Intelligent construction practices developed for roads also apply to river levees

June 27, 2011
Iowa State University's Geotechnical Mobile Lab shows up on construction sites to help researchers develop technologies that measure the performance of the earth materials used for roadbeds and foundations. Photo courtesy of David White. Credit: Photo courtesy of David White/Iowa State University

The same technologies that Iowa State University's David J. White is developing to build better roads and foundations could also be used to build better river levees.

White, the Waldo W. Wegner Associate Professor in Civil Engineering, leads the crew working with Iowa State's Geotechnical Mobile Lab. In six years of operation, the lab has visited construction sites in 22 states to test new ideas for making sure solid, long-lasting earthen foundations are built under roads and buildings.

"The work we're doing is extremely important," White said.

First, "Earth materials are the world's most abundant construction materials - and the most variable ."

And second, "The improper use of earth materials contributes to billions of dollars in taxpayer expense for roadbeds, levees, foundations for buildings and slopes that fail."

White, for example, said up to $100 billion a year is spent because of bad roads. That includes the cost of road repairs, the wear on cars and time lost to traffic delays. If better, smarter construction practices can save just 1 percent of that, that's $1 billion that can be spent on other needs.

High-tech instruments and sensors show engineers where the earthworks under roads and buildings are strong and weak. Credit: David J. White/Iowa State University

So what can contractors do to build better roads and foundations?

White - plus mobile lab researchers Heath Gieselman and Pavana Vennapusa - are testing and developing technologies that equip those big, heavy rollers that smooth roadways with sensors that can detect the hard and soft spots in a road or roadbed. The technology's color-coded data instantly tells the operator exactly where the roadbed is good and where it needs more work. The technology, in fact, collects a million times more data than typical roadbed sampling and testing.

The Iowa State engineers are also working with new instruments, including a $75,000 resilient modulus triaxial device. White said Iowa State's device is the only one in the world that's part of a mobile lab. It quickly subjects earthwork samples to thousands of load tests to determine the long-term performance of a roadbed or foundation.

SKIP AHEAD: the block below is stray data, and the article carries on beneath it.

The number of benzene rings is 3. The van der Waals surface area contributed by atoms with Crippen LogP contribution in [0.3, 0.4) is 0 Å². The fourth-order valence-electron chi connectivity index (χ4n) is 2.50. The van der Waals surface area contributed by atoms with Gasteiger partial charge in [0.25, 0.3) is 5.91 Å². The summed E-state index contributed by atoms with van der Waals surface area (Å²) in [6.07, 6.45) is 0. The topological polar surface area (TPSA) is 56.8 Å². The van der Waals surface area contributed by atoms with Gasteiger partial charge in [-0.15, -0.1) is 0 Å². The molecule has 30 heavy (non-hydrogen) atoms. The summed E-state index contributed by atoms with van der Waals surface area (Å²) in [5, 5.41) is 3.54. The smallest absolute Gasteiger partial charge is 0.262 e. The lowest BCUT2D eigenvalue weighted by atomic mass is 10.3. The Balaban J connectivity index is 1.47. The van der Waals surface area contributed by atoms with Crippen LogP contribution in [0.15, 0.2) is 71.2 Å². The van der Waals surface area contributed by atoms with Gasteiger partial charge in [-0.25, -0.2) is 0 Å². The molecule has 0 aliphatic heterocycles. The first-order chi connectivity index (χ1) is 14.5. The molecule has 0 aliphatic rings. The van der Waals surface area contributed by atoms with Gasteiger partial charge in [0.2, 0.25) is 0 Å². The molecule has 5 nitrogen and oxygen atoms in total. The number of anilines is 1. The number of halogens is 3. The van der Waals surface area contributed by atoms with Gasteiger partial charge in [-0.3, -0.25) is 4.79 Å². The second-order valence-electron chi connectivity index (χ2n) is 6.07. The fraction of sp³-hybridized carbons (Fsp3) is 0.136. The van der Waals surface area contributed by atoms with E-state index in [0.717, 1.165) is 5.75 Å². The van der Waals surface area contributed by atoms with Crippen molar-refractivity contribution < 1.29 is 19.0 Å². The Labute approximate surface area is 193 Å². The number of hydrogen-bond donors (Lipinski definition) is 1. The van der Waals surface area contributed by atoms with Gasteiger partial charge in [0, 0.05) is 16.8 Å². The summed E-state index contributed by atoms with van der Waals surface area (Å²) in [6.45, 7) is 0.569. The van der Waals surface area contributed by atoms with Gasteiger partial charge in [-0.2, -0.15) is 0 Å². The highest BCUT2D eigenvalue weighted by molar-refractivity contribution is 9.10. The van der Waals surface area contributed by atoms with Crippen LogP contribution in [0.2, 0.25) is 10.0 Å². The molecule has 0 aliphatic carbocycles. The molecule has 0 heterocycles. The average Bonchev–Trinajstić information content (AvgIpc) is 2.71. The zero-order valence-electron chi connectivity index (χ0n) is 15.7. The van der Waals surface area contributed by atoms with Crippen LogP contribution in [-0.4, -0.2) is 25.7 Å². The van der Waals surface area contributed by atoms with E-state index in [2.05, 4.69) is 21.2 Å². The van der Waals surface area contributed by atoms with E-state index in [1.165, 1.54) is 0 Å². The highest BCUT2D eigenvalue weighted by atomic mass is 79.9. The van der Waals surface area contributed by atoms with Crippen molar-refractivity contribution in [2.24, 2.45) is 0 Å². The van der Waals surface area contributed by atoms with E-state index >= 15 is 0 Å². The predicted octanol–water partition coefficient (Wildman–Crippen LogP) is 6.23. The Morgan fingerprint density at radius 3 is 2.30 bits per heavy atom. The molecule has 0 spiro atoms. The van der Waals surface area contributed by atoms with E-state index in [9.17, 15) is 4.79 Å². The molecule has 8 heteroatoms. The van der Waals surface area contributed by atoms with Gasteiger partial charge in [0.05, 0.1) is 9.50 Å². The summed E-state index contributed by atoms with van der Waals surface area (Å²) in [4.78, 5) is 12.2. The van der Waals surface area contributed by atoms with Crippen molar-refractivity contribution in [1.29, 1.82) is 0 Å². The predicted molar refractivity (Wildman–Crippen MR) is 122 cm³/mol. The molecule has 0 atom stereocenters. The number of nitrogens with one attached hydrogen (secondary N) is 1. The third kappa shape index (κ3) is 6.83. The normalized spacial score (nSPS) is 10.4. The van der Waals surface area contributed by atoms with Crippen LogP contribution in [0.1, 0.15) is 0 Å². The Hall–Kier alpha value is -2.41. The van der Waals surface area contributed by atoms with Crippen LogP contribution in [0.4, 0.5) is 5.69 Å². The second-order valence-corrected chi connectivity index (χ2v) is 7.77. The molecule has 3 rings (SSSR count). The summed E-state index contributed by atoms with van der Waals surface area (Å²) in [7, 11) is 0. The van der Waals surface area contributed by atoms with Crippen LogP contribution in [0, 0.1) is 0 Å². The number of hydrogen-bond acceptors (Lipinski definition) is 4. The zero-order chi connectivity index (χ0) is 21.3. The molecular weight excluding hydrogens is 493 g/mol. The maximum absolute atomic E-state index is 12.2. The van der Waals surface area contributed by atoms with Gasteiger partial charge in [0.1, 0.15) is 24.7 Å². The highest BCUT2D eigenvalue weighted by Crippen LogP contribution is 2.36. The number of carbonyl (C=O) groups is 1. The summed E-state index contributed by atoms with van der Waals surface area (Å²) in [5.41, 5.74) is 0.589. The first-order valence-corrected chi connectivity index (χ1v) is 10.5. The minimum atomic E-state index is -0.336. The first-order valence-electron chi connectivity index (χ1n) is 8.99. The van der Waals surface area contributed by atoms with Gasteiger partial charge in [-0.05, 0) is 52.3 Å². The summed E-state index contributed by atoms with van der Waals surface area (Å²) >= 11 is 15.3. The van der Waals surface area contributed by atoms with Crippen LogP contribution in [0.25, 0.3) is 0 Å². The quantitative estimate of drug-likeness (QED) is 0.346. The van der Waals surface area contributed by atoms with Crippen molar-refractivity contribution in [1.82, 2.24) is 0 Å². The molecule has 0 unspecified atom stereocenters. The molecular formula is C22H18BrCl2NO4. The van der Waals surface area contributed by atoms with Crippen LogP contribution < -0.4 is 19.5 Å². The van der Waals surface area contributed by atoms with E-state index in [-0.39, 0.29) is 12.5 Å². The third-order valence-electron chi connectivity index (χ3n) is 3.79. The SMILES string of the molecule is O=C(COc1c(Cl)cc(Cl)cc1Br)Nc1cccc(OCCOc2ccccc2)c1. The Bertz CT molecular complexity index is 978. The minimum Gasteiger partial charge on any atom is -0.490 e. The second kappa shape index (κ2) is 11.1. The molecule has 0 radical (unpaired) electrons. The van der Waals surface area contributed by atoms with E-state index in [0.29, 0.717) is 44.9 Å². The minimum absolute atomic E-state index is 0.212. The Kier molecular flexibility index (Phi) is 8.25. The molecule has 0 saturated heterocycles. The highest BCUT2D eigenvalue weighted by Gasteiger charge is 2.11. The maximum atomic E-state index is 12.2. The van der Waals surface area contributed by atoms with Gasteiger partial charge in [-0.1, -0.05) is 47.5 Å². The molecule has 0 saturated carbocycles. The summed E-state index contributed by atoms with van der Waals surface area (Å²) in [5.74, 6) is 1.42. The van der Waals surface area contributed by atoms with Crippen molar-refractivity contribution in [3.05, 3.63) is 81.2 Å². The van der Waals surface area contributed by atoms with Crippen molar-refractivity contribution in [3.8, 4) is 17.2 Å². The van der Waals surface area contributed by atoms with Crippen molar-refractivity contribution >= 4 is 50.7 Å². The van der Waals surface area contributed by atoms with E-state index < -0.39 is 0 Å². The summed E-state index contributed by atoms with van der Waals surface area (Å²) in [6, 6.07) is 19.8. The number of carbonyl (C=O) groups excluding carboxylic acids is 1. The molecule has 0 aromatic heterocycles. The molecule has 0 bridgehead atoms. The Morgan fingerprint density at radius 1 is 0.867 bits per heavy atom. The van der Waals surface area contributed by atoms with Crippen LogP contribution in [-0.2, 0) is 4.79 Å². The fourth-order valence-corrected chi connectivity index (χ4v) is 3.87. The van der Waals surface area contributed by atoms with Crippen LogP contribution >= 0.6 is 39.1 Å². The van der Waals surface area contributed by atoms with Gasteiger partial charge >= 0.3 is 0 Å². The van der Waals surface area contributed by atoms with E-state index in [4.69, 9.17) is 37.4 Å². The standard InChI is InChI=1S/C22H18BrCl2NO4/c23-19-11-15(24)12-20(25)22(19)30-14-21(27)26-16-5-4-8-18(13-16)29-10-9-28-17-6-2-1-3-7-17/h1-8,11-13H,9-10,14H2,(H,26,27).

And the Iowa State engineers are starting to work with nondestructive evaluation techniques. White said microwaves and near infrared waves can tell researchers about the water or mineral content in soil.

White said the mobile lab's work has been supported by grants from the Federal Highway Administration and state departments of transportation. He said the construction industry and its manufacturers are also following and supporting the research.

And, in these days of prolonged flooding causing Missouri River levees to fail, White said the same techniques and instruments that lead to better roadbeds and foundations could also be applied to the construction and monitoring of earthen levees.

"These new technologies could be used to test river levees for stability," White said. "Normally, you have some lead time before floods come down the Missouri River. You could see this technology rapidly deployed to do an assessment. Then you can identify that badger hole and plug it."

And, he said, whenever Iowa State's mobile lab pulls into a construction site, it's starting to change some minds about the best .

"This is not just a research project," White said. "We now have a network of people around the country who are becoming more interested and motivated to research and implement these emerging technologies."

Explore further: Improving Roads with Ethanol Co-products

Related Stories

Improving Roads with Ethanol Co-products

October 16, 2007

Iowa’s soil is great for growing corn. But it’s not so great for building roads. Soil around the Midwest is mostly soft clay and till deposited by glaciers, said Halil Ceylan, an Iowa State assistant professor of civil, ...

Paving the way for green roads

February 21, 2008

Kevin Gardner sees green roads right around the corner. “A lot of the infrastructure in this country needs to be re-built,” says Gardner, University of New Hampshire associate professor of civil engineering and director ...

Turning Fuel Ethanol Into Beverage Alcohol

August 28, 2006

Fuel ethanol could be cheaply and quickly converted into the purer, cleaner alcohol that goes into alcoholic drinks, cough medicines, mouth washes and other products requiring food-grade alcohol, say Iowa State University ...

Nanotechnology makes big inroads into construction industry

June 15, 2011

which deals with objects so tiny that thousands would fit inside the period at the end of this sentence — is having a big impact in the construction industry, according to the cover story in the current edition of Chemical ...

Recommended for you

Click beetles inspire design of self-righting robots

September 25, 2017

Robots perform many tasks that humans can't or don't want to perform, getting around on intricately designed wheels and limbs. If they tip over, however, they are rendered almost useless. A team of University of Illinois ...


Please sign in to add a comment. Registration is free, and takes less than a minute. Read more

Click here to reset your password.
Sign in to get notified via email when new comments are made.